from Dante Alighieri, Divine Comedy
Italian, 1444-1450
London, British Library
MS Yates Thompson 36, fol. 148
A marvelous summation of St. Thomas’ life is expressed in the words of Frederick Copleston, S.J., the historian of philosophy:  “it was a life devoted to the pursuit and defence of truth, a life also permeated and motivated by a deep spirituality … he was a great deal more than a professor or theologian, for he was a Saint, and even if his devotion and love are not allowed to manifest themselves in the pages of his academic works, the ecstasies and mystical union with God of his later years bear witness to the fact that the truths of which he wrote were the realities by which he lived”.4

© M. Duffy, 2016
_____________________________________________________________

  1.       Butler, Rev. Alban.  The Lives of the Fathers, Martyrs, and Other Principal Saints, Vol. III, Dublin, James Duffy, 1866, pp. 38-55.  See also:  Kennedy, Daniel. "St. Thomas Aquinas." The Catholic Encyclopedia. Vol. 14. New York: Robert Appleton Company, 1912. 28 Jan. 2016 .
  2.              For a discussion of these pictures see:  Polzer, Joseph.  "The "Triumph of Thomas" panel in Santa Caterina, Pisa. Meaning and Date", Mitteilungen des Kunsthistorischen Institutes in Florenz,  Vol.  37. Bd., H. 1 (1993), pp. 29-70.
  3.        Dante Alighieri, Divine Comedy, Paradiso, Cantos 10-12. 
  4.         Copleston, Frederick, S.J.  A History of Philosophy, Volume II Medieval Philosophy, New York, Doubleday, 1993, p. 304.

Wednesday, January 20, 2016

David and Goliath

David and Goliath from Bible historiale of Guiard des Moulins
French (Paris), 1300-1325
Paris, Bibliotheque nationale de France
MS Francais 160, fol. 135
David spoke to Saul:
“Let your majesty not lose courage.
I am at your service to go and fight this Philistine.”
But Saul answered David,
“You cannot go up against this Philistine and fight with him,
for you are only a youth, while he has been a warrior from his youth.”

David continued:
“The LORD, who delivered me from the claws of the lion and the bear,
will also keep me safe from the clutches of this Philistine.”
Saul answered David, “Go! the LORD will be with you.”

Then, staff in hand, David selected five smooth stones from the wadi
and put them in the pocket of his shepherd’s bag.
With his sling also ready to hand, he approached the Philistine.

With his shield bearer marching before him,
the Philistine also advanced closer and closer to David.
When he had sized David up,
and seen that he was youthful, and ruddy, and handsome in appearance,
the Philistine held David in contempt.
The Philistine said to David,
“Am I a dog that you come against me with a staff?”
Then the Philistine cursed David by his gods
and said to him, “Come here to me,
and I will leave your flesh for the birds of the air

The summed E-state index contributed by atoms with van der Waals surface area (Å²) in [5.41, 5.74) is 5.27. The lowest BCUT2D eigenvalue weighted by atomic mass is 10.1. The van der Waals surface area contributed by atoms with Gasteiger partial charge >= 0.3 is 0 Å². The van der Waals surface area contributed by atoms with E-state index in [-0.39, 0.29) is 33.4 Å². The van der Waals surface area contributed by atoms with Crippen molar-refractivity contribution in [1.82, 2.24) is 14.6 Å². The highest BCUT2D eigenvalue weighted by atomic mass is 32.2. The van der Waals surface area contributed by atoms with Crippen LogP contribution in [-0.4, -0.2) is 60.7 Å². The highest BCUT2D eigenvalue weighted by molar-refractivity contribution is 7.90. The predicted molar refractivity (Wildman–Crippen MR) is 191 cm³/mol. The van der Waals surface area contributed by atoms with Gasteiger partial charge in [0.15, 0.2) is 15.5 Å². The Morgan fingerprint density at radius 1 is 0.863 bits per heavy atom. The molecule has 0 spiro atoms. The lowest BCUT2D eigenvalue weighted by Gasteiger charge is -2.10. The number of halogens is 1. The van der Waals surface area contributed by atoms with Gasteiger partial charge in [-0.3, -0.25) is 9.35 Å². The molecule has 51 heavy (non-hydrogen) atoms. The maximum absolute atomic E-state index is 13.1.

and the beasts of the field.”
David answered him:
“You come against me with sword and spear and scimitar,
but I come against you in the name of the LORD of hosts,
the God of the armies of Israel that you have insulted.
Today the LORD shall deliver you into my hand;
I will strike you down and cut off your head.
This very day I will leave your corpse
and the corpses of the Philistine army for the birds of the air
and the beasts of the field;
thus the whole land shall learn that Israel has a God.
All this multitude, too,
shall learn that it is not by sword or spear that the LORD saves.
For the battle is the LORD’s and he shall deliver you into our hands.”

The Philistine then moved to meet David at close quarters,
while David ran quickly toward the battle line
in the direction of the Philistine.
David put his hand into the bag and took out a stone,
hurled it with the sling,
and struck the Philistine on the forehead.
The stone embedded itself in his brow,
and he fell prostrate on the ground.
Thus David overcame the Philistine with sling and stone;
he struck the Philistine mortally, and did it without a sword.
Then David ran and stood over him;
with the Philistine’s own sword which he drew from its sheath
he dispatched him and cut off his head.
1 Samuel 17: 32-33, 37, 40-51 (Gospel Reading for January 20, 2016)

Images of David have a long history in Christian art, and indeed even in Jewish art in the early Christian period.  They have continued to show many aspects of his story.  We see him as:
David the young shepherd boy, chosen by Samuel as the successor to the dishonored King Saul;
David Anointed by Samuel
Syrian, 244-245
Synagogue, Dura Europos, Syria

David Anointed by Samuel, Silver Plate
Constantinople, 629-630
New York, Metropolitan Museum of Art


David as Shepherd
Psalter with Commentary
Constantinople, ca. 950
Paris, Bibliotheque nationale de France
MS Grec 139, fol. 1v























David the King, a musician and Psalmist;
David as King and Musician
from Bible of Charles the Bald known as the Vivian Bible
French (Tours), 845-851
Paris, Bibliotheque nationale de France
MS Latin 1, fol. 215v
Master of the Roman de Fauvel